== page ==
• Inclusive economy – using the accessibility of our towns to improve people’s access to opportunity for employment, broadband, training, leisure, culture, public services, etc, but also to deliver stronger local housing markets, happier and healthier places and greener environments.

Budget constraints and continued growth in local activism create opportunities for more community-led delivery.  This does, however, require investment in social infrastructure to build new capacity.  While there will always be a need to deliver major physical infrastructure in our key urban centres, with twice as many people living in Scotland’s towns than our cities STP believes that this should be balanced with high quality physical/ social/ economic investment in the infrastructure of our towns to ensure an inclusive economy and access for all.

Economic outcomes and Value for Money alone can no longer be taken as the primary measures for decision making by the public sector.  There is an opportunity for the Commission to instil a broader approach to infrastructure investment decision-making that incorporates social and environmental values alongside economic and financial criteria.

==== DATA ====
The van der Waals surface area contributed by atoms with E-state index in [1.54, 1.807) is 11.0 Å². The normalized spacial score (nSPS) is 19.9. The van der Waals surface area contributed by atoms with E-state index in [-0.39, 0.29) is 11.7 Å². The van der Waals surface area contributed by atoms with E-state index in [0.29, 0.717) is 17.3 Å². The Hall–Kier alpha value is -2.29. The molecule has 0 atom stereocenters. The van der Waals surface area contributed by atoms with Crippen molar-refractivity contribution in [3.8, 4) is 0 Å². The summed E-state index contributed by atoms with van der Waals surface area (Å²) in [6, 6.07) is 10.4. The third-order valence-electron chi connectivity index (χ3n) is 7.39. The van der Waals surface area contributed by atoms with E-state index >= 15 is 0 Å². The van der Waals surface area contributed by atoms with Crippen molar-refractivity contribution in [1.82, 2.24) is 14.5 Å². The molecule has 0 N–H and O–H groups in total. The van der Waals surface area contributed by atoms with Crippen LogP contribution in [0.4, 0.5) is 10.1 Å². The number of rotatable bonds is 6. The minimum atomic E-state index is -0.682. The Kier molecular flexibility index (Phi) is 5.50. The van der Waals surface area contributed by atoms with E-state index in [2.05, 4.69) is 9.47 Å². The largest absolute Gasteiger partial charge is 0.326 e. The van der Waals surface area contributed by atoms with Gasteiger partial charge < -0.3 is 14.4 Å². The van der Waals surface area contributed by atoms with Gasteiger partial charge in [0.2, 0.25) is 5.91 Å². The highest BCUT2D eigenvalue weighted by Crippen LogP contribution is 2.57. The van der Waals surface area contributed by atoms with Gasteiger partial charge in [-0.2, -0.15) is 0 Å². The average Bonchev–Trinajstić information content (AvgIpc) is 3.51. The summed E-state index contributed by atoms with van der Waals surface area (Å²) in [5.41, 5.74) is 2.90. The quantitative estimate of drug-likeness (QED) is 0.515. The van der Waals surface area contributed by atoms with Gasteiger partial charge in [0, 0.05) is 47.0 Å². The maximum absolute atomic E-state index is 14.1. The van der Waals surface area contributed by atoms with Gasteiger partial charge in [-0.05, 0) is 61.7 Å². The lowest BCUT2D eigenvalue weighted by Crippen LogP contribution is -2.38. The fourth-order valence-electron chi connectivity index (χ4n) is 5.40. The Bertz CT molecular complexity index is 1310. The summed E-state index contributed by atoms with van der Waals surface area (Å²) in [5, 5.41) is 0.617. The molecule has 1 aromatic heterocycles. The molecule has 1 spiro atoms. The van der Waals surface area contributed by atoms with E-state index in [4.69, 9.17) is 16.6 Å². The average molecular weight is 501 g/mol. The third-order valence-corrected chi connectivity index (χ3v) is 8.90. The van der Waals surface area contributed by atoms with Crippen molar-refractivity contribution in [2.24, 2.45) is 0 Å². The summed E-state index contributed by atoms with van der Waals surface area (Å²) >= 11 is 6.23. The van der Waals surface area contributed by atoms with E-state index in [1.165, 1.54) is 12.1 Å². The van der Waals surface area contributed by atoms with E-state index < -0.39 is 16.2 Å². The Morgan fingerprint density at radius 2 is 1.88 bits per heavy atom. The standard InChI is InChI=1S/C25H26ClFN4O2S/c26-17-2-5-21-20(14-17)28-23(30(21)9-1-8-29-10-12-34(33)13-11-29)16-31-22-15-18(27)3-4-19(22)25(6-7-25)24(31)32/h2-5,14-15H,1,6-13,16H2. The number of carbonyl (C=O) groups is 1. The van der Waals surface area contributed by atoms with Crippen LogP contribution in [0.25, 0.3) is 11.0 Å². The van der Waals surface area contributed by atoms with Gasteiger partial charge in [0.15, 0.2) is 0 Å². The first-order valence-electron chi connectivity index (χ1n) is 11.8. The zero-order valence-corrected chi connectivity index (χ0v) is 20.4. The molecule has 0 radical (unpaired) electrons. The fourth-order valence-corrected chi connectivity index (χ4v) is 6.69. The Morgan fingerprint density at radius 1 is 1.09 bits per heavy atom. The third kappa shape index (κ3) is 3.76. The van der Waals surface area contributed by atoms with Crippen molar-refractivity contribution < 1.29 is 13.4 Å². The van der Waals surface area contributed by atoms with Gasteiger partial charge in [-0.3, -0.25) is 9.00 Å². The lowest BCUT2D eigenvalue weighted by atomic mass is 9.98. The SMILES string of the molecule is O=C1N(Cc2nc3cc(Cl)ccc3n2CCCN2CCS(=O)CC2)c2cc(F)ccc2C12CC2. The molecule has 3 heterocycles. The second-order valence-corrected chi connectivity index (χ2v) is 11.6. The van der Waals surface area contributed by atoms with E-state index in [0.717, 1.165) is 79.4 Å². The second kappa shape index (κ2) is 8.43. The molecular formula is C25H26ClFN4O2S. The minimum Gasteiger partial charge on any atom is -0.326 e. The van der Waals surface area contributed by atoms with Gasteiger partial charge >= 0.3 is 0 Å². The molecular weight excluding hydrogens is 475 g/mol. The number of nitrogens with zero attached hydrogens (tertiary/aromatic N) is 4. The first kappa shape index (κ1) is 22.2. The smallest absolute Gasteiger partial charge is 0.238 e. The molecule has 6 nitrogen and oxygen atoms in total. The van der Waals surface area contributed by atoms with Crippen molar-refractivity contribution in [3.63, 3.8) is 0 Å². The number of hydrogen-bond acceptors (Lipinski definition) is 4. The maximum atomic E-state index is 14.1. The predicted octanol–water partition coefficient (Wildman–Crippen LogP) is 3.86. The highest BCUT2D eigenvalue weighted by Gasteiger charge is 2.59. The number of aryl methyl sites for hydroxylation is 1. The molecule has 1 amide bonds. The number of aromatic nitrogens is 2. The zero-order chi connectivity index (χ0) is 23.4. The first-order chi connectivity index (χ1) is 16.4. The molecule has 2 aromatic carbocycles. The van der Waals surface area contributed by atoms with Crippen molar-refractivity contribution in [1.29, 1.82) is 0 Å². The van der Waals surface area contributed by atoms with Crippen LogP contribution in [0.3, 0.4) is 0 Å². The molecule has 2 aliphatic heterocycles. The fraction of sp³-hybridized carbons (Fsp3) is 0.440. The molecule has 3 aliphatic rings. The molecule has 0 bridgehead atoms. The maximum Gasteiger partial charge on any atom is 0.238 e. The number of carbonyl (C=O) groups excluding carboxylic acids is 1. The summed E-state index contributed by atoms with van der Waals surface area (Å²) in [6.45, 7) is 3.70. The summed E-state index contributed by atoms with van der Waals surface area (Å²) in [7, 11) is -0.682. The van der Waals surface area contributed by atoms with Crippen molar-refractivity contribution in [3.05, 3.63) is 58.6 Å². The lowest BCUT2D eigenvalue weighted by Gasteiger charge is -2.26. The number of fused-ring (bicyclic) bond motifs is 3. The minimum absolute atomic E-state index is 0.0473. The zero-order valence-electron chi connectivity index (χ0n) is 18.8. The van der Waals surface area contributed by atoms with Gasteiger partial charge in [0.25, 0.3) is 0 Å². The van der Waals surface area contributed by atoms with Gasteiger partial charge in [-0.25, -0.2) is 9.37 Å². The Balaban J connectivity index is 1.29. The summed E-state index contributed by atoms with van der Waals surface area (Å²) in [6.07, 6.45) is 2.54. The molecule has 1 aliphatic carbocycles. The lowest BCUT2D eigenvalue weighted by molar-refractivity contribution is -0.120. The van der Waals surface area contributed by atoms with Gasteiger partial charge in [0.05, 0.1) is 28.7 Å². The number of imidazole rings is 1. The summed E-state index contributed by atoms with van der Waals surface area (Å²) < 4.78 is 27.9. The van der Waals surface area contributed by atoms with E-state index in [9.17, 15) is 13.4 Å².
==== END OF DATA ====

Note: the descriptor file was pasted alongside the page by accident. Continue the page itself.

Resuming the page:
With finite resources there needs to be a long-term view of the infrastructure that Scotland will need into the future, this needs a balanced spread of investment spatially, but also thematically, and a broader based value assessment of project proposals to ensure a happy, healthy and productive place for all of our people. Likewise, the processes and targeting for public investment in infrastructure should be geared to enhance financial equity: investing in and providing opportunities for disadvantaged places and people, as well as more geographically remote ones.

The current lack of national strategic oversight of infrastructure, utility and asset investment is in turn compounded locally. This then acts as a constraint on investment and also creates conflict with policy ambitions. The Environmental, Energy, Planning, Construction, Housing, Transport and Digital sectors need to be coordinated more effectively and efficiently.

Scotland's Towns Partnership, May 2019